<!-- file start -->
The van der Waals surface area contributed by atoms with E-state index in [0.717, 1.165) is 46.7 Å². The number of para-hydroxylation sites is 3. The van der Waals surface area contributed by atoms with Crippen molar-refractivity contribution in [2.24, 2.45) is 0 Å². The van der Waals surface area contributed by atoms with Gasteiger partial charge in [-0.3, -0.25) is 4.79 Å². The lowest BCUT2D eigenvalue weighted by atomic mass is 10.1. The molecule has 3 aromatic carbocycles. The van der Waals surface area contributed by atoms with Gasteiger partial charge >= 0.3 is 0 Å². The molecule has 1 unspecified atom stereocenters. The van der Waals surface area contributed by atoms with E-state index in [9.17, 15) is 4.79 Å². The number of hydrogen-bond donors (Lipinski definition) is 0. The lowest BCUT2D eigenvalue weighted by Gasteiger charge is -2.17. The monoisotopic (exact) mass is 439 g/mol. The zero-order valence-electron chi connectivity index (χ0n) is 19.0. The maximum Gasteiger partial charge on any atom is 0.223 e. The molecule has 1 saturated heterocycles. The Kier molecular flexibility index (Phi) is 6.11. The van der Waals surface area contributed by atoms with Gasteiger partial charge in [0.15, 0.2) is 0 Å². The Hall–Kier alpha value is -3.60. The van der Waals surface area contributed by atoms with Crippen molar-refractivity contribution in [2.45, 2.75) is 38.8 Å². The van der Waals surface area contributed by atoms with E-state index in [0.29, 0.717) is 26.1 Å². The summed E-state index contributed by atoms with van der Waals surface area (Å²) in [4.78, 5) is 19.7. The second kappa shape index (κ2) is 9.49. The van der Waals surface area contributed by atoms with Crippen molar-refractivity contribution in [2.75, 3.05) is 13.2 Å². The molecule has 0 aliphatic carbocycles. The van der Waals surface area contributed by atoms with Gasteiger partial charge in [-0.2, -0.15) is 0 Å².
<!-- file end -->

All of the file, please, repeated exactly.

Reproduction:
The van der Waals surface area contributed by atoms with E-state index in [0.717, 1.165) is 46.7 Å². The number of para-hydroxylation sites is 3. The van der Waals surface area contributed by atoms with Crippen molar-refractivity contribution in [2.24, 2.45) is 0 Å². The van der Waals surface area contributed by atoms with Gasteiger partial charge in [-0.3, -0.25) is 4.79 Å². The lowest BCUT2D eigenvalue weighted by atomic mass is 10.1. The molecule has 3 aromatic carbocycles. The van der Waals surface area contributed by atoms with Gasteiger partial charge >= 0.3 is 0 Å². The molecule has 1 unspecified atom stereocenters. The van der Waals surface area contributed by atoms with E-state index in [9.17, 15) is 4.79 Å². The number of hydrogen-bond donors (Lipinski definition) is 0. The lowest BCUT2D eigenvalue weighted by Gasteiger charge is -2.17. The monoisotopic (exact) mass is 439 g/mol. The zero-order valence-electron chi connectivity index (χ0n) is 19.0. The maximum Gasteiger partial charge on any atom is 0.223 e. The molecule has 1 saturated heterocycles. The Kier molecular flexibility index (Phi) is 6.11. The van der Waals surface area contributed by atoms with Gasteiger partial charge in [0.15, 0.2) is 0 Å². The Hall–Kier alpha value is -3.60. The van der Waals surface area contributed by atoms with Crippen molar-refractivity contribution in [2.45, 2.75) is 38.8 Å². The van der Waals surface area contributed by atoms with E-state index in [0.29, 0.717) is 26.1 Å². The summed E-state index contributed by atoms with van der Waals surface area (Å²) in [4.78, 5) is 19.7. The second kappa shape index (κ2) is 9.49. The van der Waals surface area contributed by atoms with Crippen molar-refractivity contribution in [2.75, 3.05) is 13.2 Å². The molecule has 0 aliphatic carbocycles. The van der Waals surface area contributed by atoms with Gasteiger partial charge in [-0.2, -0.15) is 0 Å².